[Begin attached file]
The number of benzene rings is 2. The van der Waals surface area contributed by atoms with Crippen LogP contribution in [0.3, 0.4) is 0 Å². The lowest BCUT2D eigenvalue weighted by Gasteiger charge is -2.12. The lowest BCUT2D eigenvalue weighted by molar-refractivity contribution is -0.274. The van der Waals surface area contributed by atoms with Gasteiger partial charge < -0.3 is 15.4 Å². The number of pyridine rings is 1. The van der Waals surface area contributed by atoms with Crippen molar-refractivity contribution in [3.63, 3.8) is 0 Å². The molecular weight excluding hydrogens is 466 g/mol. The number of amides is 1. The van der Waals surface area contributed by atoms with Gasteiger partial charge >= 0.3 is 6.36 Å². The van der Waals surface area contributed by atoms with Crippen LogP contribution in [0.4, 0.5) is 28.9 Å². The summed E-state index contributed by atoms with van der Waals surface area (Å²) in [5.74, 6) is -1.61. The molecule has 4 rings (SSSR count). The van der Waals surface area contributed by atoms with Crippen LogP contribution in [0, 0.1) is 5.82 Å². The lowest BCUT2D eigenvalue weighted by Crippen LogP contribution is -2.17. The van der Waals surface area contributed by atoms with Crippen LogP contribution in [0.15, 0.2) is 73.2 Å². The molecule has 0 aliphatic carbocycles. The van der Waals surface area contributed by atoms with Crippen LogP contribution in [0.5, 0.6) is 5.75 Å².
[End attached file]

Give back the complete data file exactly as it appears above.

The number of benzene rings is 2. The van der Waals surface area contributed by atoms with Crippen LogP contribution in [0.3, 0.4) is 0 Å². The lowest BCUT2D eigenvalue weighted by Gasteiger charge is -2.12. The lowest BCUT2D eigenvalue weighted by molar-refractivity contribution is -0.274. The van der Waals surface area contributed by atoms with Gasteiger partial charge < -0.3 is 15.4 Å². The number of pyridine rings is 1. The van der Waals surface area contributed by atoms with Crippen molar-refractivity contribution in [3.63, 3.8) is 0 Å². The molecular weight excluding hydrogens is 466 g/mol. The number of amides is 1. The van der Waals surface area contributed by atoms with Gasteiger partial charge >= 0.3 is 6.36 Å². The van der Waals surface area contributed by atoms with Crippen LogP contribution in [0.4, 0.5) is 28.9 Å². The summed E-state index contributed by atoms with van der Waals surface area (Å²) in [5.74, 6) is -1.61. The molecule has 4 rings (SSSR count). The van der Waals surface area contributed by atoms with Crippen LogP contribution in [0, 0.1) is 5.82 Å². The lowest BCUT2D eigenvalue weighted by Crippen LogP contribution is -2.17. The van der Waals surface area contributed by atoms with Crippen LogP contribution in [0.15, 0.2) is 73.2 Å². The molecule has 0 aliphatic carbocycles. The van der Waals surface area contributed by atoms with Crippen LogP contribution in [0.5, 0.6) is 5.75 Å².